Pabst Brewing Company, the owner of Pabst Blue Ribbon, Schlitz and other old-line beer brands, is on the sale block according to the New York Post.
Pabst’s current owner is a non-profit company named the S&P Company according to Wikipedia. They have hired BofA Merrill Lynch to find a buyer willing to pay around $300 million. The sale effort is apparently the result of a deadline imposed by the Internal Revenue Service. Federal tax laws don’t allow charitable foundations to own for-profit companies.
If this is true, don’t ask me how they bought it in the first place… but their mistake may be our opportunity to own a piece of Pabst. Two ad agencies (red flag!) have teamed to launch buyabeercompany.com to crowdsource the purchase of Pabst Brewing Company.
Forza Migliozzi & The Ad Store are using crowdsourcing principles to try to purchase the American icon. For the cost of a single bottle of beer, you will have crowdsourced ownership in Pabst Brewing Company. The minimum pledge is $5… with levels rising all the way to $250,000.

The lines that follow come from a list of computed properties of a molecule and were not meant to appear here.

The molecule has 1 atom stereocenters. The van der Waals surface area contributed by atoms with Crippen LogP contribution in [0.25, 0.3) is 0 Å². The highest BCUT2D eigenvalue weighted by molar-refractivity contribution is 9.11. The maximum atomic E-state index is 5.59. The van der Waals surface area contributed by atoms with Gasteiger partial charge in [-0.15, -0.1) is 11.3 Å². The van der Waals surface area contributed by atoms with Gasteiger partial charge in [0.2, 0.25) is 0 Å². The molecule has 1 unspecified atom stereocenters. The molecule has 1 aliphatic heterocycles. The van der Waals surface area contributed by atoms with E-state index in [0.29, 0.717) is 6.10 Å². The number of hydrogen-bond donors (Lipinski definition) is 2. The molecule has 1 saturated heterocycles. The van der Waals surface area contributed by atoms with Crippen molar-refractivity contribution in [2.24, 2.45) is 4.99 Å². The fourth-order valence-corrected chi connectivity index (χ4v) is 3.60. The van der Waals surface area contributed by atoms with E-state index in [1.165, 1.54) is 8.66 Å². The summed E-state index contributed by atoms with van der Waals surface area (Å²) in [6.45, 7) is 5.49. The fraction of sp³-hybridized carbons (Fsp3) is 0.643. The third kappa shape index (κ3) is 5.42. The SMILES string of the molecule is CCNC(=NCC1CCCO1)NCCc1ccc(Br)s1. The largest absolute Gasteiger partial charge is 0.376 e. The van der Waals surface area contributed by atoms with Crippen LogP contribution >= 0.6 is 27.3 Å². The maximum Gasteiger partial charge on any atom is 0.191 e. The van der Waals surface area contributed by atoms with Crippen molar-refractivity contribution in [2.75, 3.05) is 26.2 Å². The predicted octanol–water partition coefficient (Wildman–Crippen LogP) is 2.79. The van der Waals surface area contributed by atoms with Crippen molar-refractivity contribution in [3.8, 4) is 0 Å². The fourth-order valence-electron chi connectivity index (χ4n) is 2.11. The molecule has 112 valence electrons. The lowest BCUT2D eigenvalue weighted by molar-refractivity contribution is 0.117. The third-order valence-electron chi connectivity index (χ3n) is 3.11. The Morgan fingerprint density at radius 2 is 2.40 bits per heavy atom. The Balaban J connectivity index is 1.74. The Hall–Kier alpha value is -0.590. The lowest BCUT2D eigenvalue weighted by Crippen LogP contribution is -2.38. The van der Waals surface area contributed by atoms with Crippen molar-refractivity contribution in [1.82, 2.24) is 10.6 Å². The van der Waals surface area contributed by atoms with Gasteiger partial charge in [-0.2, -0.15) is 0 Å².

Here’s where it gets a little vague… once the purchase amount is met (umm, $300 million dollars!) you will receive a letter of congratulations and “a crowdsourced certificate of ownership suitable for framing, as well as, enough beer matching your ownership.”
According to the “exciting real-time Countdown-O-Meter” they’ve reach pledges totaling $35,785.
With eyebrow raised, I pledged $100 in the name of Brian’s Belly… after all, I don’t want to miss out on ownership in company like Pabst. And owning a whole brewery makes more sense than my original plan to buy 300 million individual cans (joke credit: The Onion).
I’m sure that two ad agencies (you know, companies that create and implement wacky new approaches to reaching the consumer) didn’t really think too hard into the legalities and difficulties of crowdpurchasing a $300 million company.
But, if I end up with a piece of Pabst, it will be worth the distinct possibility that I did nothing more than pledge my address to a email harvester.